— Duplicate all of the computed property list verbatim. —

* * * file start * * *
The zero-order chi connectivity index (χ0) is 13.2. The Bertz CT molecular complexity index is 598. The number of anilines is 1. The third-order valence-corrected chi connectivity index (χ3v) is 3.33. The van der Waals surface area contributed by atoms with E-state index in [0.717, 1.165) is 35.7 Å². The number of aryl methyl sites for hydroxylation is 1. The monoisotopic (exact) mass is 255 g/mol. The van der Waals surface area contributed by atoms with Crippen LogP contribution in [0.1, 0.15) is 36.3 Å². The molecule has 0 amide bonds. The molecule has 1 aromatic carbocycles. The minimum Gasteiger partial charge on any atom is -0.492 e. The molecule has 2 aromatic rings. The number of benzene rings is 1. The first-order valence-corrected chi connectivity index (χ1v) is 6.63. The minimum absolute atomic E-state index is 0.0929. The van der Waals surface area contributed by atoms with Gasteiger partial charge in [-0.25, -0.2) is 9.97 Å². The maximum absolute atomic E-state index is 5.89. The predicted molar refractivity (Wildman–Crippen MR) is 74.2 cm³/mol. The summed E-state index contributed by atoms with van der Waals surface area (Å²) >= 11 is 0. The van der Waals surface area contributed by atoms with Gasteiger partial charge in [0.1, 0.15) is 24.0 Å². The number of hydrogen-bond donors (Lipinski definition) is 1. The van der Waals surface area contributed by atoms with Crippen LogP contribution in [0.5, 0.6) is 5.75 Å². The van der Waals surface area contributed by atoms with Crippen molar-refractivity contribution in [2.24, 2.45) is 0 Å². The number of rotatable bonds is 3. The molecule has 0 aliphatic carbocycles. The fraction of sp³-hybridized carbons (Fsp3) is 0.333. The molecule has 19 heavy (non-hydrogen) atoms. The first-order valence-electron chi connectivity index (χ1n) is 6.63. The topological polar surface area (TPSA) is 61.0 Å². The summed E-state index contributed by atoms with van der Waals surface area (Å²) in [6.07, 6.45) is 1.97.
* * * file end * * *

The zero-order chi connectivity index (χ0) is 13.2. The Bertz CT molecular complexity index is 598. The number of anilines is 1. The third-order valence-corrected chi connectivity index (χ3v) is 3.33. The van der Waals surface area contributed by atoms with E-state index in [0.717, 1.165) is 35.7 Å². The number of aryl methyl sites for hydroxylation is 1. The monoisotopic (exact) mass is 255 g/mol. The van der Waals surface area contributed by atoms with Crippen LogP contribution in [0.1, 0.15) is 36.3 Å². The molecule has 0 amide bonds. The molecule has 1 aromatic carbocycles. The minimum Gasteiger partial charge on any atom is -0.492 e. The molecule has 2 aromatic rings. The number of benzene rings is 1. The first-order valence-corrected chi connectivity index (χ1v) is 6.63. The minimum absolute atomic E-state index is 0.0929. The van der Waals surface area contributed by atoms with Gasteiger partial charge in [-0.25, -0.2) is 9.97 Å². The maximum absolute atomic E-state index is 5.89. The predicted molar refractivity (Wildman–Crippen MR) is 74.2 cm³/mol. The summed E-state index contributed by atoms with van der Waals surface area (Å²) >= 11 is 0. The van der Waals surface area contributed by atoms with Gasteiger partial charge in [0.1, 0.15) is 24.0 Å². The number of hydrogen-bond donors (Lipinski definition) is 1. The van der Waals surface area contributed by atoms with Crippen LogP contribution in [0.5, 0.6) is 5.75 Å². The van der Waals surface area contributed by atoms with Crippen molar-refractivity contribution in [2.24, 2.45) is 0 Å². The number of rotatable bonds is 3. The molecule has 0 aliphatic carbocycles. The fraction of sp³-hybridized carbons (Fsp3) is 0.333. The molecule has 19 heavy (non-hydrogen) atoms. The first-order valence-electron chi connectivity index (χ1n) is 6.63. The topological polar surface area (TPSA) is 61.0 Å². The summed E-state index contributed by atoms with van der Waals surface area (Å²) in [6.07, 6.45) is 1.97.